Future of same-sex marriage remains uncertain in Alabama

Future of same-sex marriage remains uncertain in Alabama

Same sex couples wait in line for marriage licenses. Photo Courtesy of Justin Barnett

Elizabeth Elkin

Same-sex marriage has caused a serious debate in the state of Alabama over the last few months.

According to a press release by the Human Rights Campaign, as of April 13, no counties in Alabama are issuing marriage licenses to same-sex couples. Sixty-three counties are only issuing licenses to straight couples. Four counties, Pike, Mobile, Dallas and Coosa, are not issuing licenses 
to anyone.

In the same press release, HRC Vice President of Communications and Marketing Fred Sainz said Alabamians should not ignore the fact that marriage equality is not 
accessible in the state.

“We are confident that the United States Supreme Court will be on the right side of history and affirm all same-sex couples have the legal right to marry,” he said.

Meredith Bagley, assistant professor of sports communication and faculty advisor for UA Spectrum, said she hopes the Supreme Court rules in favor of same-sex marriage in June.

“At the core, marriage should be a fully federal right,” she said.

Bagley expressed disappointment in the state’s leadership in a time of uncertainty.

“When I disengage my personal interest in the question and look at it as an observer, I see a lot of chaos and I see a lot of cowardice,” she said. “I just think it’s poor form for the state Supreme Court to put the probates on the spot to figure it out. Some of those probates were very sincerely torn. I don’t think any of our state leadership did a very impressive job.”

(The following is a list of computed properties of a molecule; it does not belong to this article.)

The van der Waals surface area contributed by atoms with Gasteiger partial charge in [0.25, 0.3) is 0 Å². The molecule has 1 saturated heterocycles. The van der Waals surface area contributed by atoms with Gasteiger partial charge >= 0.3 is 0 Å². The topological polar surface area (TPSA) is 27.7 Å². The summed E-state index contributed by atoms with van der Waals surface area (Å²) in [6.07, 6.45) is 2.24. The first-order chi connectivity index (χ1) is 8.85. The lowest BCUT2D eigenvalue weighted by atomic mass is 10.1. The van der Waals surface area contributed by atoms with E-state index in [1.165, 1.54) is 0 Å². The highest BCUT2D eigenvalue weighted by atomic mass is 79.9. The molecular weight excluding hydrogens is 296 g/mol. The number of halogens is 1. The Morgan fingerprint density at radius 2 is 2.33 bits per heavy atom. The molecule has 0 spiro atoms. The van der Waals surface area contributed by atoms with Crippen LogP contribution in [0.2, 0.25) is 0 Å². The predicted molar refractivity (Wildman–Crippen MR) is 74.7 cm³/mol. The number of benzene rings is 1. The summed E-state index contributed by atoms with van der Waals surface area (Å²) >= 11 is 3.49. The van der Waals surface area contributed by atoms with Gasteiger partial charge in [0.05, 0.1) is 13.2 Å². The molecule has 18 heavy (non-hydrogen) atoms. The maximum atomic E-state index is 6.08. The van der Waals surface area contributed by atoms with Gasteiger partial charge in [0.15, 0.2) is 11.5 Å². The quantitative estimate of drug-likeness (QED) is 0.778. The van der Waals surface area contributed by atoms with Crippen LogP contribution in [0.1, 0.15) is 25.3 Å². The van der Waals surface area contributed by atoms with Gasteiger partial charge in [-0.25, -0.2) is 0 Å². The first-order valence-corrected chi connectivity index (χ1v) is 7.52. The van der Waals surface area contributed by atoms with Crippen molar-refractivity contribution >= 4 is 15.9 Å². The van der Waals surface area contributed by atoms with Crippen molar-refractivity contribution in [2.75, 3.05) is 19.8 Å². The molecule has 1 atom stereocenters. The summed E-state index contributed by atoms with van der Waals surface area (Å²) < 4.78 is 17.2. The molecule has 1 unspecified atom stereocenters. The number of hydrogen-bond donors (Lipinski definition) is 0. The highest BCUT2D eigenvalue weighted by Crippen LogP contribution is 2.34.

Bagley said she was both surprised and not surprised by the sudden halt of same-sex marriages in Alabama.

“It’s easy to say we’re not surprised because Alabama is a conservative state,” she said. “However, it is a little surprising to me that the state leadership let it get this out of hand. No other state has fought it in this kind of way, and lots of states have fought it. We are the only state to have a sitting state Supreme Court justice outwardly, brazenly violate a federal court order. That is not good for the state.”

Bagley encouraged people to engage in discussions about the topic with their friends and families.

“We don’t always let young people speak up,” she said. “We aren’t doing a very good job listening to people.”

She also encouraged people who are uncomfortable with same-sex marriage to spend time at the probate offices if same-sex marriage 
becomes legal.

“It’s really moving and fun,” Bagley said. “It’s sort of boring in a very empowering sort 
of way.”

Bagley said this was what it was like when she and her wife went to get their 
marriage license.

“It was really nice and lovely, but it was also like the recognition of your mundanity, just walking in and 
getting a license,” she said.

On April 28, the Supreme Court will debate the issue of same-sex marriage in Ohio. There will be a candlelight vigil on the UA campus near Denny Chimes that night at 7:30 p.m. The U.S. Supreme Court will make its final decision on same-sex marriage in June.

Laura LePere, a freshman majoring in finance, expressed support for same-sex marriage in the state.

“Personally, I believe that gay marriage should be legal,” she said. “Love is love. Everyone should be able to marry the person that they love regardless 
of gender.”